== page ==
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  • Writer's pictureJeremy Noble

Optimize Your Life

Updated: Jan 3



Everyone has the capacity to experience depression. If the conditions are right (or wrong), even the most positive, upbeat, and cheerful person can feel down. Take away social interaction, sunlight, physical activity, a balanced diet, autonomy, and any rewarding activities and you have a recipe for depression. There’s a reason why many state legislators have pushed to ban solitary confinement in prisons due to its detrimental (and sometimes irreversible) effects on the mental health of inmates. A life of stagnation is corrosive to the mind.


There’s a strong connection between our behaviors and mood. That’s actually good news. Just as poor conditions can worsen our mood, the opposite is true as well- when our behaviors match our values, we can experience a boost in our mood. That means we have the ability to improve our mental health by the actions we take. The formal name for this is Behavioral Activation, and it is considered an evidence-based treatment for depression- meaning there’s science to back it. Whether you are one of over 17 million Americans who experience depression or just someone who wants to get the most out of their life, Behavioral Activation is a deliberate and effective way to improve your overall wellbeing.


How to do it


Behavioral Activation is a simple concept: identify the activities you find rewarding, plug them into your schedule, and force yourself to do them. Here's how it works:


Step 1: Establish Your Baseline


Track your activities for a few days. Next to each activity, rate how important/fulfilling you found it on a scale from 1 to 10 (1 = least important, 10 = most important). Do the same for how enjoyable you found each activity. Sum the totals for each category. The totals will give you a baseline as well as a sense of the balance between how much of your day is spent doing important tasks versus enjoyable ones (see the example below).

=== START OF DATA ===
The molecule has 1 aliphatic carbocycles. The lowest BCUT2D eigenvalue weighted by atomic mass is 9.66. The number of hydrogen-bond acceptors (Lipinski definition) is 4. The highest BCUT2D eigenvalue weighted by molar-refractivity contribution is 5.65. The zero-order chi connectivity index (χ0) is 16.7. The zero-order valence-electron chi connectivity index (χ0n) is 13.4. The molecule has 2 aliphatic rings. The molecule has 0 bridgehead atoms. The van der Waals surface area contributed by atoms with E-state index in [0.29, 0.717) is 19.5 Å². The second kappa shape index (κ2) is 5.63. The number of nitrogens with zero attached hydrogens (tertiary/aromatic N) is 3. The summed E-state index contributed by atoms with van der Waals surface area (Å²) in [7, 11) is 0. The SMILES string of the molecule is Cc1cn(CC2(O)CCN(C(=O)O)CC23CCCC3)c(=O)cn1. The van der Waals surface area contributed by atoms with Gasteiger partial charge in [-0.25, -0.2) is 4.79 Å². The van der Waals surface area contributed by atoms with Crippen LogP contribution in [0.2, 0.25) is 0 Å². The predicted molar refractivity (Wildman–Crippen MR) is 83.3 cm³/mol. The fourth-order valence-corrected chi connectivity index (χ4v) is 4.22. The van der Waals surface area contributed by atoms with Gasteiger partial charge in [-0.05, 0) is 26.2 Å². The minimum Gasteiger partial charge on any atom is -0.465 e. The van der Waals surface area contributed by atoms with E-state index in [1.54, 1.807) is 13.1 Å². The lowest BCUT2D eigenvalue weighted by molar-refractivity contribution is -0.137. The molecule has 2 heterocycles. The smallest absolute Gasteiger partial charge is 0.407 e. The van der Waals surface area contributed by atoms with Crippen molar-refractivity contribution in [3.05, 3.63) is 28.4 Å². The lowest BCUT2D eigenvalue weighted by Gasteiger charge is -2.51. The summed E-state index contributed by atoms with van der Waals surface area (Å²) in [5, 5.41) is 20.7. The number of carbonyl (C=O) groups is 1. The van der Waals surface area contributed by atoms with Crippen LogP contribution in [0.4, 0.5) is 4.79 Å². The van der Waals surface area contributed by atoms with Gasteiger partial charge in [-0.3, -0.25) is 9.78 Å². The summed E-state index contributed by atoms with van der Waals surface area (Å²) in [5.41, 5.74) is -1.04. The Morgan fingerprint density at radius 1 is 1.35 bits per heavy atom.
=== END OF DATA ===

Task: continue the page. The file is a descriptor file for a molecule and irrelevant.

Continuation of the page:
Step 2: Identify Your Values


Your values are what you hold as central to your character. They generally drive your motivations and behaviors. You will first need to identify what you value most in order to generate activities that will make the most impact to your sense of well-being. Using the five life areas below, identify your top values in each area.




Step 3: Identify Behaviors that Align with each Value


For each value you list, generate 3-5 activities that align with that value. For example, if someone values being physically fit (from the Mind/Body/Spirit category), that person may generate activities that revolve around weight-lifting, running, and other forms of health promotion. Similarly, if someone values having a clean living space (from the Responsibilities category), they may identify sweeping, mopping, and dusting as corresponding activities.


As you create activities, it will be important to follow the SMART (Specific, Measurable, Attainable, Relevant, Time-bound) goal framework to maximize your probability of success. The more specific and measured you are, the more likely you are to achieve your goals. For example, if you value being physically fit and have identified running as one of the activities that aligns with that value, a SMART version of that activity would be running for at least 30 minutes, 3 days per week.





Step 4: Plug those Behaviors into your Schedule


Pick a few activities from your list to plug into your schedule. Be sure to start slow and adhere to the SMART principles listed above. Also, continue to track your daily activities using the tracker from Step 1 in order to monitor your important/enjoyable numbers and measure your progress. Your goal should be to increase the overall numbers as much as possible while also striking a relative balance between the two. Too many important activities but not enough enjoyable ones could lead to burnout, while an imbalance of too many enjoyable activities could lead you to feeling unaccomplished. The ideal balance will vary from person to person with the goal of achieving a steady state of contentment by making small adjustments.



 

It doesn’t matter who you are, if your schedule is full of unfulfilling and unenjoyable tasks, you are going to feel empty. Fortunately, to be human is to have the ability of choice- to choose how we spend our days even if those choices are limited. By taking a zoomed-out view of your daily schedule, identifying what you value most, and deliberately adding or subtracting activities to increase the quality of your experiences, you can actively and mathematically improve your quality of life.




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